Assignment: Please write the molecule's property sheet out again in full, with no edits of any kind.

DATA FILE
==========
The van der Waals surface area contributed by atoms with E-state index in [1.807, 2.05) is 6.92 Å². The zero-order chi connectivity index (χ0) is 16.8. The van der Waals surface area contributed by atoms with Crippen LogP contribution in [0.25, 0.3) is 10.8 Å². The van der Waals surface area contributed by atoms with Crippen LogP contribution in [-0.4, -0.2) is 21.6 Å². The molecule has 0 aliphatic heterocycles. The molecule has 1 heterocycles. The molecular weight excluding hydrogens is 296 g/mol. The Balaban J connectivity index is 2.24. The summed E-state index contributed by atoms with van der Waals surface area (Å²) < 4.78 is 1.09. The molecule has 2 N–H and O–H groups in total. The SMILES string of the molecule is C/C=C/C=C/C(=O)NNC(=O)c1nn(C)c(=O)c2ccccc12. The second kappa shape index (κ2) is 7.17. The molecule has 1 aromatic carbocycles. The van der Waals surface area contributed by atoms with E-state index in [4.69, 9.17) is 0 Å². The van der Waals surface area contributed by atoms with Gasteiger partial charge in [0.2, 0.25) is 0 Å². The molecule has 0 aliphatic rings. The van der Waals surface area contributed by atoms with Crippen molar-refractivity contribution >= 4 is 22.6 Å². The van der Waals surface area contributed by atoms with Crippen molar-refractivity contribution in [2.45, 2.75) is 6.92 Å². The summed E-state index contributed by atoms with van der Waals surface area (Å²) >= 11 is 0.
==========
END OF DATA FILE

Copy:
The van der Waals surface area contributed by atoms with E-state index in [1.807, 2.05) is 6.92 Å². The zero-order chi connectivity index (χ0) is 16.8. The van der Waals surface area contributed by atoms with Crippen LogP contribution in [0.25, 0.3) is 10.8 Å². The van der Waals surface area contributed by atoms with Crippen LogP contribution in [-0.4, -0.2) is 21.6 Å². The molecule has 0 aliphatic heterocycles. The molecule has 1 heterocycles. The molecular weight excluding hydrogens is 296 g/mol. The Balaban J connectivity index is 2.24. The summed E-state index contributed by atoms with van der Waals surface area (Å²) < 4.78 is 1.09. The molecule has 2 N–H and O–H groups in total. The SMILES string of the molecule is C/C=C/C=C/C(=O)NNC(=O)c1nn(C)c(=O)c2ccccc12. The second kappa shape index (κ2) is 7.17. The molecule has 1 aromatic carbocycles. The van der Waals surface area contributed by atoms with E-state index in [4.69, 9.17) is 0 Å². The van der Waals surface area contributed by atoms with Gasteiger partial charge in [0.2, 0.25) is 0 Å². The molecule has 0 aliphatic rings. The van der Waals surface area contributed by atoms with Crippen molar-refractivity contribution >= 4 is 22.6 Å². The van der Waals surface area contributed by atoms with Crippen molar-refractivity contribution in [2.45, 2.75) is 6.92 Å². The summed E-state index contributed by atoms with van der Waals surface area (Å²) >= 11 is 0.